Apple has just released iOS 7 beta 2, which can be found in the Developer Portal right now. iOS 7 beta 2 build 11A4400f brings with it support for the iPad, which was left out of the initial beta released at WWDC 2013 two weeks ago. Additionally, the Voice Memos app has returned to the iPhone and iPod touch in this build. Additionally, the new Siri voices are now present in this build, giving Apple's digital assistant a less robotic tone. If you're already running iOS 7, you can update over-the-air by going into Settings > General > Software Update. Or you can go and grab the necessary download at http://developer.apple.com.
While Apple's WWDC 2013 keynote video has been available on the company website, iTunes, and Apple TV, many prefer YouTube for their web viewing, and now you can watch it there, too. This was a major event for Apple, the first where Tim Cook shined as a CEO stepping outside of the shadow of Steve Jobs. Get a look at the debut of iOS 7, OS X Mavericks, iTunes Radio, iWork for iCloud, the updated MacBook Air, and a sneak peek at the all-new Mac Pro in the video--we've embedded it after the jump.
It appears that a somewhat legit-looking leaked video of an iPad running iOS 7 managed to make it to YouTube. The video was uploaded by Rozetked, sounds like he's speaking in Russian. If the video is indeed true, how he managed to get the unreleased beta operating system for iPad is of question since Apple has yet to release it to developers. Take a gander at what's supposedly expected to be released.
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Earlier today Apple revealed iOS 7 to the world, introducing the most radical redesign to its mobile operating system since the launch of the iPhone back in 2007. Check out the video after the break to see Apple's head of design, Jony Ive, explain what went into designing the new software that will soon run on all our iPhones, iPads, and iPod touches.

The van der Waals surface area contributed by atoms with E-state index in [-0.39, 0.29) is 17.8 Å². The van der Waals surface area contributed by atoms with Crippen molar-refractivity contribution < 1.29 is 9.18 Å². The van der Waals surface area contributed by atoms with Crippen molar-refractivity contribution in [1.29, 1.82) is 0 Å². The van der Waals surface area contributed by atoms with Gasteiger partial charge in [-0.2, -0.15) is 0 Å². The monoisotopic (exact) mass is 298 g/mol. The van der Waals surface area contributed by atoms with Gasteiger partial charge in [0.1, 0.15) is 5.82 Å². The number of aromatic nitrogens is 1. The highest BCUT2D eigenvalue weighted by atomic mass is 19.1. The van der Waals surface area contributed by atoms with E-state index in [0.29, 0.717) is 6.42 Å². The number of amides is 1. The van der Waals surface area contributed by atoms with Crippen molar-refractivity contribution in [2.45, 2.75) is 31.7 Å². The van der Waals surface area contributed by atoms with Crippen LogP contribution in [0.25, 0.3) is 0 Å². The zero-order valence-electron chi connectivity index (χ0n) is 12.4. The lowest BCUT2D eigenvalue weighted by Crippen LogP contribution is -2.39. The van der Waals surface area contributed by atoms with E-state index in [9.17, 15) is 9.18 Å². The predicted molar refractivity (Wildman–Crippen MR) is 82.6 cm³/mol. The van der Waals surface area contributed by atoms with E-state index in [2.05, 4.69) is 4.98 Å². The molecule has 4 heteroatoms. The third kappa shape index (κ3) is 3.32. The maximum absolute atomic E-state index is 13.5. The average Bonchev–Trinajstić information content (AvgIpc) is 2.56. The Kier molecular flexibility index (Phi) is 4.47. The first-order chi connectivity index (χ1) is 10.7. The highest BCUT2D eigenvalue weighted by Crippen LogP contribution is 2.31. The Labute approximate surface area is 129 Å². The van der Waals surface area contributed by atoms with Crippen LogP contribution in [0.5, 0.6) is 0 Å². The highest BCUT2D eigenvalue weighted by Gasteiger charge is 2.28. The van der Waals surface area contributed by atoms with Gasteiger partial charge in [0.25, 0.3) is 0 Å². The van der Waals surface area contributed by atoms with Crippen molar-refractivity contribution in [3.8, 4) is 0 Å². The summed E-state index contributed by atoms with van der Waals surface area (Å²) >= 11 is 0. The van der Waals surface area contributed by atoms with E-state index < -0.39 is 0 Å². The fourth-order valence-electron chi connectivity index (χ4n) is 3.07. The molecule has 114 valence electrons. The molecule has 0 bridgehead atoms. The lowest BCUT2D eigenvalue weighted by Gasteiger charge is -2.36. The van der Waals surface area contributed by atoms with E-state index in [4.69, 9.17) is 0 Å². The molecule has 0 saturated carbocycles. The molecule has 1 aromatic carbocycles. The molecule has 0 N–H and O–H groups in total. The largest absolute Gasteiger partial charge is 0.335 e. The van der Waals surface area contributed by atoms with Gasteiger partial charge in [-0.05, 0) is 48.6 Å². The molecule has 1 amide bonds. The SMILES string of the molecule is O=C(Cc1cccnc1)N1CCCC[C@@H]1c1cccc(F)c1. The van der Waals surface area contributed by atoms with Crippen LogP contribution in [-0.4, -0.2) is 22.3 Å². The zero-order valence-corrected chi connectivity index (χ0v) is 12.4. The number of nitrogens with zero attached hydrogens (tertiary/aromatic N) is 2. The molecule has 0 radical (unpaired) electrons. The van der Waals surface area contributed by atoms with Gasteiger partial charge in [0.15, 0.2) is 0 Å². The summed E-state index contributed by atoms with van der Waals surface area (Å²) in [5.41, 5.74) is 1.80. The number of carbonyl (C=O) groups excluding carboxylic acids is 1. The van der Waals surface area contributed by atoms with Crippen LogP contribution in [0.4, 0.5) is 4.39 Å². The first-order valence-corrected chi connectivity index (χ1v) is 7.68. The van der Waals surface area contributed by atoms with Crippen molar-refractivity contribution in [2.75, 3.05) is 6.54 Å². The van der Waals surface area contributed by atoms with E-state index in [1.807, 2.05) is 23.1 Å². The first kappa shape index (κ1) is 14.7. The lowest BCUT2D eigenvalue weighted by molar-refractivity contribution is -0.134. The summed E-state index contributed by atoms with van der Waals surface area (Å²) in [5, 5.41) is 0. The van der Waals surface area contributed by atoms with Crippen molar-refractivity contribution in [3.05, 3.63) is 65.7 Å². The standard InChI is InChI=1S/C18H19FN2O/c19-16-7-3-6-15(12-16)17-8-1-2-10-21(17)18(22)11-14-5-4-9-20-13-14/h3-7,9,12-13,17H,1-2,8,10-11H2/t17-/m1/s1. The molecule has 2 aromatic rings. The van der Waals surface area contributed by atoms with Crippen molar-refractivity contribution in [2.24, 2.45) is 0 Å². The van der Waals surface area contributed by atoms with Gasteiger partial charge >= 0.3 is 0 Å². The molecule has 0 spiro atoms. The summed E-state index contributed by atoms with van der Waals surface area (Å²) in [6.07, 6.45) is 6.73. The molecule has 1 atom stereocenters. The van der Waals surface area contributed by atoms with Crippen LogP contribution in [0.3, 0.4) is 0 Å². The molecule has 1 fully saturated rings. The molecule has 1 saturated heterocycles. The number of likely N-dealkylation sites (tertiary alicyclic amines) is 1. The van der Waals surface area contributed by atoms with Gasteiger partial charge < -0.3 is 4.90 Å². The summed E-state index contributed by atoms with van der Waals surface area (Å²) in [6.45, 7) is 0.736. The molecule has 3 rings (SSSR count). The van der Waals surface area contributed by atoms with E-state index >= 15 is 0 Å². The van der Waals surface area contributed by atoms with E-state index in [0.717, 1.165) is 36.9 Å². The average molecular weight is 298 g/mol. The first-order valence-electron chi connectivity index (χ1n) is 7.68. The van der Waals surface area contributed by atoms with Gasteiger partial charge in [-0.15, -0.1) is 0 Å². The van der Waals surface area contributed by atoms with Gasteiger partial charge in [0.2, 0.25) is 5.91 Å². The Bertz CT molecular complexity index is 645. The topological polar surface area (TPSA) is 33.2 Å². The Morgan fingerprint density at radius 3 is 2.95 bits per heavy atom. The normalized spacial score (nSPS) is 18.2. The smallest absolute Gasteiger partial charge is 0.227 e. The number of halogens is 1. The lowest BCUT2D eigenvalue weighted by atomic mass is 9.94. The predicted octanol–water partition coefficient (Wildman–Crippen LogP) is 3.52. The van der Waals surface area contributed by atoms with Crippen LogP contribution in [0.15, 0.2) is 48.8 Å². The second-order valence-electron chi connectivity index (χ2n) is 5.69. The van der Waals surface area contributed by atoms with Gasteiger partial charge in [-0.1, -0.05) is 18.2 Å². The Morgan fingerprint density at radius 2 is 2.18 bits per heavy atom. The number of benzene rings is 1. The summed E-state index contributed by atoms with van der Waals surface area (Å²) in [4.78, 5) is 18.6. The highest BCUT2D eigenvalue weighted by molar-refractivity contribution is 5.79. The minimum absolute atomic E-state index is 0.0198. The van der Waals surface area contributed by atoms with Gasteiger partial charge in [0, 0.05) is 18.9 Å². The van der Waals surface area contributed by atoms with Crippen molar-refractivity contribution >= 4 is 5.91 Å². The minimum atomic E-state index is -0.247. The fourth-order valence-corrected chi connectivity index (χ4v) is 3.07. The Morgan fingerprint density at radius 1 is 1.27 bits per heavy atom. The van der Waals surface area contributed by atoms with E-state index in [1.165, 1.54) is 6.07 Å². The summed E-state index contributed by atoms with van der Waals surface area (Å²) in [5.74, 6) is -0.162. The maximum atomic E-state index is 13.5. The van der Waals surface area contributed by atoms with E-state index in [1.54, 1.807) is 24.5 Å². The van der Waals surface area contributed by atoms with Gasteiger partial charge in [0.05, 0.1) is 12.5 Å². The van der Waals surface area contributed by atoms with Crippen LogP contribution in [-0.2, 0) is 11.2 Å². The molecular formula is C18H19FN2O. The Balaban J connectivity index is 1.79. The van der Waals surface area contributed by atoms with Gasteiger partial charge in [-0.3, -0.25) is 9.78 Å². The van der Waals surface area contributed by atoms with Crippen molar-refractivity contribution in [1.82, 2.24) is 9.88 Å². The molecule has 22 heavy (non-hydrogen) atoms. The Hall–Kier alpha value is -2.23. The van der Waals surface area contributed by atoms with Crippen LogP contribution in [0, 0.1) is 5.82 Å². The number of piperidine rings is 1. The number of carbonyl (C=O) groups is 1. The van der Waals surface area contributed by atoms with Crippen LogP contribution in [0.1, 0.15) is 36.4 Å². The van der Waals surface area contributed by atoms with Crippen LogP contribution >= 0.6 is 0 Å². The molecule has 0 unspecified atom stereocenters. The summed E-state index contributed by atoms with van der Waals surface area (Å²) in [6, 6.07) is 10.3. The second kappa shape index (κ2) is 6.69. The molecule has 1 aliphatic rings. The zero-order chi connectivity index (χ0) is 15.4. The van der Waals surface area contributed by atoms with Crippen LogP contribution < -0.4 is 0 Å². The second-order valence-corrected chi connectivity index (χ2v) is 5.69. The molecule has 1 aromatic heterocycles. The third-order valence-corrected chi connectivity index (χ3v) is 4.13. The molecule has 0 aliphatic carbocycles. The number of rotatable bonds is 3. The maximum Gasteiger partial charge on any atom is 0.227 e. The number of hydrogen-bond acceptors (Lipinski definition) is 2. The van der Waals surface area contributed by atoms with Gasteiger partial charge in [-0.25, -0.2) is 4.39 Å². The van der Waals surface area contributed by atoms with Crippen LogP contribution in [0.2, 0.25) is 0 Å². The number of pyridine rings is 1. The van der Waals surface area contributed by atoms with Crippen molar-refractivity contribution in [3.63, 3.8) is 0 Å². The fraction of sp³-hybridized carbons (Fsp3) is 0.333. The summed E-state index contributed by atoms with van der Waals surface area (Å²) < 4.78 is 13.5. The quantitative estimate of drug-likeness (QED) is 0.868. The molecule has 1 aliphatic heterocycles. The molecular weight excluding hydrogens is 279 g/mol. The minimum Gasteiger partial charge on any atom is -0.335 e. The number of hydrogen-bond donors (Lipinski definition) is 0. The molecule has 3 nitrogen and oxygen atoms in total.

Apple has just announced iTunes Radio, the new streaming music service for iOS, iTunes (Mac and PC,) and Apple TV. The service looks to compete with Pandora, and will be built right in to the iOS 7 Music app. Apple will have a bunch of curated stations available at launch, and will also allow users to create their own custom stations as well. You can give a track a star to signify that you like it, share the station with a friend, and ask for more like that song. Led Zepplin is even available, a first for streaming. iTunes Radio will be free with advertising, but iTunes Match subscribers get it completely ad-free.
Yesterday evening, Apple CEO Tim Cook took the state at the 11th annual D: All Things Digital conference, and spoke about many topics relating to Apple. During the D11 interview, Walt Mossberg and Kara Swisher hit Cook with tough questions, most of which were answered with just enough information so as not to give away specific future plans. Talking points include wearable computing, changes coming to iOS, Apple stock price, taxes, and more. We've got the full 90-minute interview video for you after the break--check it out.
Apple is set to reveal iOS 7 at WWDC in two weeks, and sources have provided details on radical interface changes made to Apple's mobile device software. 9to5Mac reports that Jony Ive, Apple Senior Vice President of Industrial Design (in charge of both Apple hardware and software design,) has led the charge in giving iOS an entirely fresh coat of paint.